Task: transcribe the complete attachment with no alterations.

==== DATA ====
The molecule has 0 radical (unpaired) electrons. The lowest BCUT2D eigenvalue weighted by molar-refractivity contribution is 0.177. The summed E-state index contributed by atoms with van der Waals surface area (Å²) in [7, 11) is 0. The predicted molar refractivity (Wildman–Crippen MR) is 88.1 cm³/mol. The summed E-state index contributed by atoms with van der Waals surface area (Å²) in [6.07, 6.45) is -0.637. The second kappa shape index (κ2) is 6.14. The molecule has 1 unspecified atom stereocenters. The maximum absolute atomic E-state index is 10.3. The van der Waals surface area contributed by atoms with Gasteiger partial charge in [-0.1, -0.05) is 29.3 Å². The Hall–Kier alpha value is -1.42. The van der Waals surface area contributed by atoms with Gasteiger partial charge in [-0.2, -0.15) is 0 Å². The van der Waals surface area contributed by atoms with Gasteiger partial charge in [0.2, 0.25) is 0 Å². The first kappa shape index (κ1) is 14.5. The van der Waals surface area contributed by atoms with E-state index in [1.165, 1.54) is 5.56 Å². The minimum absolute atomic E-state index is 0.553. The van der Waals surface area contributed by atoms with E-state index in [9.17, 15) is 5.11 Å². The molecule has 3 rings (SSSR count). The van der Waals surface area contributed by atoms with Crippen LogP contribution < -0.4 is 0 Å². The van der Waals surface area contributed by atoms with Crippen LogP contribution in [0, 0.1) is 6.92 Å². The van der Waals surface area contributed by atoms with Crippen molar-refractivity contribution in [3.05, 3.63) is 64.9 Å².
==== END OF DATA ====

The molecule has 0 radical (unpaired) electrons. The lowest BCUT2D eigenvalue weighted by molar-refractivity contribution is 0.177. The summed E-state index contributed by atoms with van der Waals surface area (Å²) in [7, 11) is 0. The predicted molar refractivity (Wildman–Crippen MR) is 88.1 cm³/mol. The summed E-state index contributed by atoms with van der Waals surface area (Å²) in [6.07, 6.45) is -0.637. The second kappa shape index (κ2) is 6.14. The molecule has 1 unspecified atom stereocenters. The maximum absolute atomic E-state index is 10.3. The van der Waals surface area contributed by atoms with Gasteiger partial charge in [-0.1, -0.05) is 29.3 Å². The Hall–Kier alpha value is -1.42. The van der Waals surface area contributed by atoms with Gasteiger partial charge in [-0.2, -0.15) is 0 Å². The van der Waals surface area contributed by atoms with Gasteiger partial charge in [0.2, 0.25) is 0 Å². The first kappa shape index (κ1) is 14.5. The van der Waals surface area contributed by atoms with E-state index in [1.165, 1.54) is 5.56 Å². The minimum absolute atomic E-state index is 0.553. The van der Waals surface area contributed by atoms with E-state index in [9.17, 15) is 5.11 Å². The molecule has 3 rings (SSSR count). The van der Waals surface area contributed by atoms with Crippen LogP contribution < -0.4 is 0 Å². The van der Waals surface area contributed by atoms with Crippen LogP contribution in [0, 0.1) is 6.92 Å². The van der Waals surface area contributed by atoms with Crippen molar-refractivity contribution in [3.05, 3.63) is 64.9 Å².